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Brasilian Report

Amália Baraona: Everyday a Little Love

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Amália Baraona
Portuguese singer Amália Baraona - Photo by Maja Argakijeva

The Portuguese-born, Brasilian-bred and Macedonia-based Amália Baraona sounds like no other chanteuse who sings in Portuguese today. There are, however, times in her singing when – with a more continental intonation [as opposed to a Brasilian one] – she seems to echo the gilded “voz chorarei meu triste…” of a rainha herself: Amália Rodrigues. And yet, Ms. Baraona’s there is a distinct Brasilliance that shines through the repertoire of Everyday a Little Love.

Truth be told this is love that reflects more “…meu triste” than saudade, even though the very first song out of the gate Minha saudade is a song of longing – which is by iconic Brasilian legends, João Donato and João Gilberto. [For the record, the repertoire is almost completely comprised of songs by Donato, written with various other Brasilian composers].

Amália Baraona: Everyday a Little Love
Amália Baraona: Everyday a Little Love

Saudade and triste constantly intersect either directly [in the lyrics] or daub the thematic canvases in saturated colours and tone-textures throughout the repertoire – even when the lively Brasilian rhythms propel some of the songs [cue E vamos lá, for instance]. The darker hues and “voz chorarei meu triste…” themes – and bittersweet soundscape – have much to do with the fact that Ms. Baraona – who lives in Europe like the Berlin-based Marcia Bittencourt – is often filed with a longing for the air of Brasil and Portugal.

But the singer’s sense of longing – like a thoroughbred Brasilian is also informed by exuberance – that certain joie de vivre – that every Brasilian artist seems to exude from musical pore. It’s a natural part of being. And Ms. Baraona is no different, in that regard. Consequently, she makes this felt in the narratives sung in her characteristic throat-voice, eminently suited to telling stories. It may be noted that none of the songs are composed by her.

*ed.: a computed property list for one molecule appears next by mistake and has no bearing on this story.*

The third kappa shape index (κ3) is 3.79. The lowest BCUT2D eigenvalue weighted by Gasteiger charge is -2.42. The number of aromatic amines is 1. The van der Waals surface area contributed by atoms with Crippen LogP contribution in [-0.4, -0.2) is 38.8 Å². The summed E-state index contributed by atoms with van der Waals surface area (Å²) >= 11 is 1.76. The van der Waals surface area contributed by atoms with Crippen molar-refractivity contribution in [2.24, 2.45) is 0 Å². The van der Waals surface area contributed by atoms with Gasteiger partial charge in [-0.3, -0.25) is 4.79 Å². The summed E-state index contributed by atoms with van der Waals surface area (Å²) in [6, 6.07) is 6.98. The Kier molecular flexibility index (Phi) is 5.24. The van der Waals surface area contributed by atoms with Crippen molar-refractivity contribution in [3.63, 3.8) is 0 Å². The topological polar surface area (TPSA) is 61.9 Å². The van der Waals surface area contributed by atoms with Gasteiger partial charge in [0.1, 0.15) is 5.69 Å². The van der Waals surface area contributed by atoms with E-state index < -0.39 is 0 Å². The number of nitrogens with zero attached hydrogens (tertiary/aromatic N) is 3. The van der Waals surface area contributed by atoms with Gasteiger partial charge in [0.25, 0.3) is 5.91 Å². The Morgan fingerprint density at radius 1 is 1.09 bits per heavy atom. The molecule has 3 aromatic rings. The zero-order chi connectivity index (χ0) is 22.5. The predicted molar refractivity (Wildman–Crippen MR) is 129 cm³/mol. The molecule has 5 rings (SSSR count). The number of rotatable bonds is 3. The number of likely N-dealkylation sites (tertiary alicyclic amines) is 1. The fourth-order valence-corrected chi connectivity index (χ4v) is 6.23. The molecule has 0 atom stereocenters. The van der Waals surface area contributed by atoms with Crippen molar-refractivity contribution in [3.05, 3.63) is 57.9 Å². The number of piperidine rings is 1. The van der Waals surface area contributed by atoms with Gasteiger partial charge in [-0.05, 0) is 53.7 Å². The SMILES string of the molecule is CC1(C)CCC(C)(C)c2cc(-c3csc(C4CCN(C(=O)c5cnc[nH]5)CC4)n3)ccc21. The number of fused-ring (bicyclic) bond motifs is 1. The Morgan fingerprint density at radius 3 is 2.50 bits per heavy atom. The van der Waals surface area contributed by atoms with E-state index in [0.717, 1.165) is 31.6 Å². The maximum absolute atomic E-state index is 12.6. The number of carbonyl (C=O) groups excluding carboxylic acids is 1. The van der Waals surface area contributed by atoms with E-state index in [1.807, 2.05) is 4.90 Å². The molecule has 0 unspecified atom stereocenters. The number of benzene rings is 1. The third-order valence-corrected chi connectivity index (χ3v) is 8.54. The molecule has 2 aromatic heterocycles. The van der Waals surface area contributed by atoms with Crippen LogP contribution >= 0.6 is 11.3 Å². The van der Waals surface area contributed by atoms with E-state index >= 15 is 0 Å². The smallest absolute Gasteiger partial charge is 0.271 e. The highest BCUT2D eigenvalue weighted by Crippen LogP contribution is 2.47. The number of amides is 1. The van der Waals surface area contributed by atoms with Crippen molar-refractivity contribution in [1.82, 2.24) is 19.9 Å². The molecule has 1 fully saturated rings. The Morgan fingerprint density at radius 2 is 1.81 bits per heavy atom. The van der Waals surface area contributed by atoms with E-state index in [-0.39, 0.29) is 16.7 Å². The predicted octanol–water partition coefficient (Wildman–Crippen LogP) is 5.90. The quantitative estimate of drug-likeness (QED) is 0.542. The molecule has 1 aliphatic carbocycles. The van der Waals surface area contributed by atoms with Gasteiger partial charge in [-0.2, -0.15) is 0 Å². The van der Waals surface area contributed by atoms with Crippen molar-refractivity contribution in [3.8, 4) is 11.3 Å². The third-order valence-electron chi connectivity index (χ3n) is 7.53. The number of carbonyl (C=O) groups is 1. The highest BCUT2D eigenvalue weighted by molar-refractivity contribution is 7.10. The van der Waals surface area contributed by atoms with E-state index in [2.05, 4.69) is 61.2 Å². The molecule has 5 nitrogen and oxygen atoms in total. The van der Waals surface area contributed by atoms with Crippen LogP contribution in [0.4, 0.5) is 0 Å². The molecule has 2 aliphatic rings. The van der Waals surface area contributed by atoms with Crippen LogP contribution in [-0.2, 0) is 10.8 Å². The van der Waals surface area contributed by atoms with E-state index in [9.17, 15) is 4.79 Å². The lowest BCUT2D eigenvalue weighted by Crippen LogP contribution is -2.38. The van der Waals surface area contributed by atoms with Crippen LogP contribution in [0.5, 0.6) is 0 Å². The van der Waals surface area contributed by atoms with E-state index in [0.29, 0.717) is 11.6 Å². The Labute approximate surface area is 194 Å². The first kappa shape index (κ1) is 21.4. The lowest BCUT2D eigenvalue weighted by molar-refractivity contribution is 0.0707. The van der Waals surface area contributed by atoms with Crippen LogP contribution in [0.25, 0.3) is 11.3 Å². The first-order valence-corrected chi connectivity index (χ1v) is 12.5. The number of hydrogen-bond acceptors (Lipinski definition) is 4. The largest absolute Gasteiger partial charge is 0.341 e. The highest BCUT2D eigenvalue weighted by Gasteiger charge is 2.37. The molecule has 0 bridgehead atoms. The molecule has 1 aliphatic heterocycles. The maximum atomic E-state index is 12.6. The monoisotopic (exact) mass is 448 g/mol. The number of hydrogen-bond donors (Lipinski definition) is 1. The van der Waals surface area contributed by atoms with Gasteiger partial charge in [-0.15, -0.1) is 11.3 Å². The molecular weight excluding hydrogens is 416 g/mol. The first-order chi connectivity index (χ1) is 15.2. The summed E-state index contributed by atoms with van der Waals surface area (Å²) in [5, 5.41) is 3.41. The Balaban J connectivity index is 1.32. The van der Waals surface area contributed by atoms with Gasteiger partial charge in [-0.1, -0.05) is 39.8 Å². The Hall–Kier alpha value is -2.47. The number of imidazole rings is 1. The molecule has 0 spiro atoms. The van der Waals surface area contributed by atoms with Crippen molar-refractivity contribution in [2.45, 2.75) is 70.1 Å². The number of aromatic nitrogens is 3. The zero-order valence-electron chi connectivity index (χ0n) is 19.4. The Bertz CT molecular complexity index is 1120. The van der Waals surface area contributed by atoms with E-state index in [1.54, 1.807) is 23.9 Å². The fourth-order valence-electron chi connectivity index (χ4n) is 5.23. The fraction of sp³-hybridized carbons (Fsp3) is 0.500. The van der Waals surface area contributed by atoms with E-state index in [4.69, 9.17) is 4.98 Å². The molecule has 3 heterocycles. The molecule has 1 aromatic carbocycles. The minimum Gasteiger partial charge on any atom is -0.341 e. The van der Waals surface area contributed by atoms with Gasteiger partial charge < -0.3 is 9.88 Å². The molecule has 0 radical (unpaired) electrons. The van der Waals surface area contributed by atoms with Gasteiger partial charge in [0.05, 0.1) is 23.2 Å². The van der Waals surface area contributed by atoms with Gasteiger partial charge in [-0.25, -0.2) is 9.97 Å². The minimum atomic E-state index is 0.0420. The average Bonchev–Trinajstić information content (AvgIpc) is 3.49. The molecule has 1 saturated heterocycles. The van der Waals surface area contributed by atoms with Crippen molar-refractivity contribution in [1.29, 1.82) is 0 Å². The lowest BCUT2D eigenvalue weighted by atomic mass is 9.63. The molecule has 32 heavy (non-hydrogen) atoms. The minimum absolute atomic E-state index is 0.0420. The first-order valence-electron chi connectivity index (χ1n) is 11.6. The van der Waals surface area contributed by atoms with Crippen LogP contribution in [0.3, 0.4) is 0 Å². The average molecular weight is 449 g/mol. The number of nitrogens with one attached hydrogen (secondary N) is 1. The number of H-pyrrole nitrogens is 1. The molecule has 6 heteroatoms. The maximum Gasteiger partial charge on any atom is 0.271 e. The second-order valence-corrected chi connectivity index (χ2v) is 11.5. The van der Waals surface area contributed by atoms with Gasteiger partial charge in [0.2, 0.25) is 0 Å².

However, each of Mr Donato’s [as well as those composed by Marcos Valle and Edu Lobo, and others] seem to speak to Ms. Baraona in the secret of her heart. And so, naturally, she makes them her own. Also remarkable is that her vision, artistry, and attitude to this music is infectious. As a result, she inspires the retinue of musicians to follow her heart, and thus each of the musicians bring something special to the music on this disc.

The significance of this does not go unnoticed, especially as all the musicians – except Cláudio Infante and Miss Baraona, of course – are non-Brasilian. Clearly the impact that Ms. Baraona has had on these musicians is enormous. All of these factors make this album quite unique – and quite special for an artist who – although she resides so far away from home – has Brasil embedded deep within her heart that palpitates longingly with love for Brasil.

Deo gratis…

Tracks – 1: Minha saudade; 2: E vamos lá; 3: Entardecendo; 4: Jusqu’à la fin; [Até o fim]; 5: Amor nas estrelas; 6: Pra dizer adeus; 7: E muito mais; 8: Nunca mais; 9: Luz da canção; 10: Everyday [a little love]

Musicians – Amália Baraona: voice; Vasil Hadžimanov: piano, and arrangements [1, 6, 9, 10]; Petar Culibrk: piano, and arrangements [2 – 4]; Genti Rushi: piano and accordion, and arrangements [5, 7, 8]; Martin Gjakonovski: contrabass; Cláudio Infante: drums and percussion; Kiril Kuzmanov: flute and saxophone

Released – 2022
Label – Intek Music
Runtime – 41:54

Based in Milton, Ontario, Canada, Raul is a poet, musician and an accomplished critic whose profound analysis is reinforced by his deep understanding of music, technically as well as historically.

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